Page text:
From John Tyndall 7 September 1870
7th Sept.r 1870
My dear Darwin
I have asked Spottiswood & Co to send you the proof of a lecture which I purpose giving in Liverpool on the 16th1
I have had no books beside me in writing it; and I would therefore thank you much if you would glance at that portion of the proof where your name is introduced, and kindly inform me whether it is rightly introduced.2 Prior to page 31 I do not think your name occurs: so that you will not have much to read.
Would you be good enough to send the proof to me with your remarks, if any, to the Royal Institution some time this week?3 I am very anxious to get it wholly off my hands.
I hope you are well. When I saw you last I was far from well—indeed I was very ill— this accounts for my unsociability.4 I thank the gods I am now in a fair way. | Yours, ever | John Tyndall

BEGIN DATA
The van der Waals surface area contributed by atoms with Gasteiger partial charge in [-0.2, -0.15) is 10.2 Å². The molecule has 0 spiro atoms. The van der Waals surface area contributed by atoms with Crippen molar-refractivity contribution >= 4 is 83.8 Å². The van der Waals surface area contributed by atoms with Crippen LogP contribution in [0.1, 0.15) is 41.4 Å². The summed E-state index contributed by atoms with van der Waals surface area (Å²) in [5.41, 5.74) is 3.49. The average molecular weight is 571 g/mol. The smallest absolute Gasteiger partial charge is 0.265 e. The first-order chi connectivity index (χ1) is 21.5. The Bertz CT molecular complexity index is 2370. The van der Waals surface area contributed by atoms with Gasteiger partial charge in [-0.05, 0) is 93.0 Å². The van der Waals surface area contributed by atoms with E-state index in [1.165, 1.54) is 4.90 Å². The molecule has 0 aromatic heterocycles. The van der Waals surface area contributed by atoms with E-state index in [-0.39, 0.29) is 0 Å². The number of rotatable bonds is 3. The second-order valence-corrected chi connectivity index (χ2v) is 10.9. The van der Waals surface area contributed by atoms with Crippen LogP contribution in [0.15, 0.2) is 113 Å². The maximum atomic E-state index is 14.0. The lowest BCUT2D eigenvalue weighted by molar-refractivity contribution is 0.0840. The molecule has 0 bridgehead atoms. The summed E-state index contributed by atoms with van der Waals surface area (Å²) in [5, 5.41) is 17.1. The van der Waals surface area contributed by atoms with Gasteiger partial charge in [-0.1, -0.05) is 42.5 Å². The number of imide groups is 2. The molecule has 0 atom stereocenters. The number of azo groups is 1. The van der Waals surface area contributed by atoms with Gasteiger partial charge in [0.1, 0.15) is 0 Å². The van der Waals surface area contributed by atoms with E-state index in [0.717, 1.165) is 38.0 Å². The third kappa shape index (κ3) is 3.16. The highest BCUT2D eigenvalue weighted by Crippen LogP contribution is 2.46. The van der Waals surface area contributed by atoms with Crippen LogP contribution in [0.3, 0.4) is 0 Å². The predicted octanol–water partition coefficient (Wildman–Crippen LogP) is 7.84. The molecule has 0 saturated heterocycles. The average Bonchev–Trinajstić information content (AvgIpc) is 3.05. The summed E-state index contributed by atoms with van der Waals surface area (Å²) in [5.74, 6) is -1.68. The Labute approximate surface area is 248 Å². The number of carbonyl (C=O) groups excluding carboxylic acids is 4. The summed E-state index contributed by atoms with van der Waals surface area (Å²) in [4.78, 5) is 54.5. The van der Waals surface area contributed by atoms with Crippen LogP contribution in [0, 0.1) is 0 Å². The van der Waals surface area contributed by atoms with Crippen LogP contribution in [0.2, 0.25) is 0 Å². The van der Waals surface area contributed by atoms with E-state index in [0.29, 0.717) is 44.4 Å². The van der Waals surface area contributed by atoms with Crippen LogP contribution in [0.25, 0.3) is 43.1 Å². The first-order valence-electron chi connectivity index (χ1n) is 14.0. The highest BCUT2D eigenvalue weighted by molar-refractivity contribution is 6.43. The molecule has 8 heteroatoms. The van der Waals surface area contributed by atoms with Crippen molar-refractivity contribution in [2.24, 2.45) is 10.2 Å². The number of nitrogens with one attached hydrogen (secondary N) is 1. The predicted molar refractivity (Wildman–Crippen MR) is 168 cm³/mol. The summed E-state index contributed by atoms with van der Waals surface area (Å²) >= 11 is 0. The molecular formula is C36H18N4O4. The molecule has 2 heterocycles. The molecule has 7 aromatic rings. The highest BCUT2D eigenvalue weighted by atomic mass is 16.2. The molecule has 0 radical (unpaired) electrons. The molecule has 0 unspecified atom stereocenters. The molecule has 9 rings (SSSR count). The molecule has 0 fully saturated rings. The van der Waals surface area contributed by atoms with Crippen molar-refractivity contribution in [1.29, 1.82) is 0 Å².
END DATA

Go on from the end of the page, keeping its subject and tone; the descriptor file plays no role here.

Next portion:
I have been staying with Bence Jones for the last few days,5
That remark of Elie de Beaumont where he requires you to recant prior to being admitted into the Academy is simply intolerable—6 This spirit has much to do with the present condition of France.7
Sends CD proofs of a lecture he will give at Liverpool. Asks CD to check the part referring to him.
Élie de Beaumont’s remark, in which he requires CD to recant before being admitted to the [French] Academy, is intolerable. "This spirit has much to do with the present condition of France."
Please cite as
Darwin Correspondence Project, “Letter no. 7318,” accessed on 20 January 2017, http://www.darwinproject.ac.uk/DCP-LETT-7318